14. I consider myself a committed member of the Church and to me what hnu quoted is empty, even vacuous, rhetoric parading as an auditing statement. If that is the auditing statement from GC it is almost worthy of parody. That statement is borderline meaningless. For example, if I am a Seventy and direct tithing monies to be invested in [insert conservative boogeyman like Solyndra] and the investment predictably loses money, the auditing statement as quoted above is still true. I suppose for some that kind of statement is comforting to others it has a “heads I win, tails you lose” quality.

    In the end, however, I believe the Brethren are faithful stewards of tithing. That does not mean they are good money men or even good businessmen and I see nothing wrong with that. They’re, to a person, honest and if they do make mistakes with the money they have a pretty good insurance policy and safety net. I believe they absolutely try their best and act in faith.

  15. rb – I may be completely wrong in my perspective on tithing used for athletics. I am willing to look into it further. I had heard that complaints against the athletic department were similar to those that complain that the highest paid public employees in most states were the football coach for one of the state run universities. Generally those salaries are not paid out of the state coffers, but rather they come from funds raised from the boosters. That being said, had that money not gone there, where else could it have gone, assuming it would still have been raised. Perhaps I had only heard that it was the BYU coaches that were not paid from the general fund. But, I am pretty sure that the reason the new baseball and softball complex are Larry and Gail Miller field respectively is because they were paid for by the Millers. Is there some crossover? Could be. I wonder what the author’s definition of “self sustaining” is, though. Is it only looking at revenues, or are donations included, as well? The article did not seem to clarify, or I missed it. Regardless, I apologize for even opening my post with this subject as it detracts from Geoff’s theme and is largely irrelevant to my overall theme.

    I agree with rb that I find the accounting statement read in GC to be relatively worthless. But mainly it is because, as I stated before, I do not care how tithing is spent, as I have no hold on those funds once paid. Now it may be that I do not care in part because I also agree with rb in that I believe the GA’s to be faithful stewards. And though mistakes may be made on occasion, they truly do try to be responsible with consecrated funds. I really do not disagree with rb at all it seems.

    IDAT – maybe your stake president meant that Utah County supports Salt Lake County? Probably not. But I have to agree with Geoff’s take on that, as well. Perhaps the SP just misspoke and had his directions crossed.

  16. rb – by the way, from the BYU Athletic Department FAQ:

    http://byucougars.com/athletics/athletics-faqs

    “Most of the funding used for BYU’s athletic programs comes from football and men’s basketball ticket sales. Additional funds are obtained through corporate sponsors, the fundraising efforts of the Cougar Club, and private donations. The university does provide a small amount of funding, but no tithing dollars from members of the LDS Church are used to run the athletic programs.”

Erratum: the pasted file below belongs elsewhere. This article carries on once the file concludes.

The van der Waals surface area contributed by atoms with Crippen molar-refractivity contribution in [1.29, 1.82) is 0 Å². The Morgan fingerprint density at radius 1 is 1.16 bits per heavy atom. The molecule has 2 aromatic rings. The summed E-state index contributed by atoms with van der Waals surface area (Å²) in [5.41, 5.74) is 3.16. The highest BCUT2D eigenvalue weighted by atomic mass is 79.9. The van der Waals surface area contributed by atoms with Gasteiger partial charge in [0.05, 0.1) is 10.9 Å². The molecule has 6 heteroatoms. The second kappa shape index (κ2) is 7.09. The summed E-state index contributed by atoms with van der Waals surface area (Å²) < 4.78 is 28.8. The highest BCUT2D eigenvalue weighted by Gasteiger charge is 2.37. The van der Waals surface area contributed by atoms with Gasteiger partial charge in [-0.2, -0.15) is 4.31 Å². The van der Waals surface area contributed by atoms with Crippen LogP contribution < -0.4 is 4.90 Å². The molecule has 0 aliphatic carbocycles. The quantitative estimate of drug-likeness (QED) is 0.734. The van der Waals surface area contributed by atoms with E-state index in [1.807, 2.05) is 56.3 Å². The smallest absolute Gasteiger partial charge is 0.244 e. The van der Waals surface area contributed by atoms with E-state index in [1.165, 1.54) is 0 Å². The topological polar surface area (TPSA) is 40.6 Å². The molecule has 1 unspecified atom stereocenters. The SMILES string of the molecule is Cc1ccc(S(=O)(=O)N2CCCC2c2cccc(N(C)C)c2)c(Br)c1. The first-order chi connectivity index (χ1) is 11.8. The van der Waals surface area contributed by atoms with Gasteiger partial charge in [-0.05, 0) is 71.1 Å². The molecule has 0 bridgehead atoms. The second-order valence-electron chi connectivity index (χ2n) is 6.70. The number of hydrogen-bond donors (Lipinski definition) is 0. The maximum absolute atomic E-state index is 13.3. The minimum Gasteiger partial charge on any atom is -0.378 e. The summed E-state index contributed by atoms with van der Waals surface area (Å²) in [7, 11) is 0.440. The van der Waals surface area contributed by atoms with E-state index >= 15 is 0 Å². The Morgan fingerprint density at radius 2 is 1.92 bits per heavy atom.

Not sure how they specify what funds come from where, but this is what they say.

  17. Wonder if the athletic department press release was prepared by the same person who said caffeinated products are not sold on BYU b/c there’s no demand. We are beating a dead horse here. There is no way for you or I to answer the question with the information to which we have access. Besides, it isn’t really important. But the BYU athletic department, no matter its sources of funds, needs to learn to live within its means! Same is true for every other athletic department in the country. I have a friend whose son was recruited by Clemson for football. During their campus visit, the father asked the recruiter what the football budget at Clemson was. The recruiter had a confused look on his face and responded “We don’t have a budget, if we want something we get it.” I suspect BYU football has similar latitude, but don’t know and don’t really care. As long they keep losing to PAC-12 teams, I am happy no matter their budget.

  18. Just on a local level, each unit in the church is audited every 6 months. The auditor and financial clerk go thru the books line by line…so yes, tithing is accounted for. And once it leaves your hands, it’s no longer yours. I am really at a loss as to why some of you are arguing about BYU athletics.

  19. Ward finances are regularly audited and spending is carefully scrutinized. Heck, CHI book 1 threatens church discipline for mishandling tithing funds. Do records dealing with actual covenant making human beings get half as much scrutiny and oversight? Not by a long shot. There are no threats or warning for having incomplete or out-of-date records of actual children of God. Membership clerks have it easy. No spiritual sword of Damocles hanging over their heads and their records are barely audited if at all. We do keep a much closer eye on our money. Probably more of a nod towards human nature than anything, but it is kind of incongruent to see the disparity in enforcement and oversight between records dealing with money records dealing with human beings.

  20. Much as some may hate them, public roads and schools are a costly endeavor that the church makes no attempt to replace. I mostly like the ones I drive on and my children attend.

  21. Rb, I definitely prefer the Liberal Police Department, you know the one that gets $100k per year pensions after 20 years on the force and loves no-knock raids on the wrong people and harassing innocent drivers just for kicks. Unfortunately, we actually have a Liberal Police Dept.

  22. Don’t forget cops who “retire” in one jurisdiction with their fat pension and then go to work in a neighboring jurisdiction for full pay and a full pension. Don’t forget the cops who massage minor office related “injuries” into worker’s comp claims for years and cops who loot crime scenes including, but by no means limited to, the World Trade Center ruins. Firefighters suffer from the same greed and union mentality.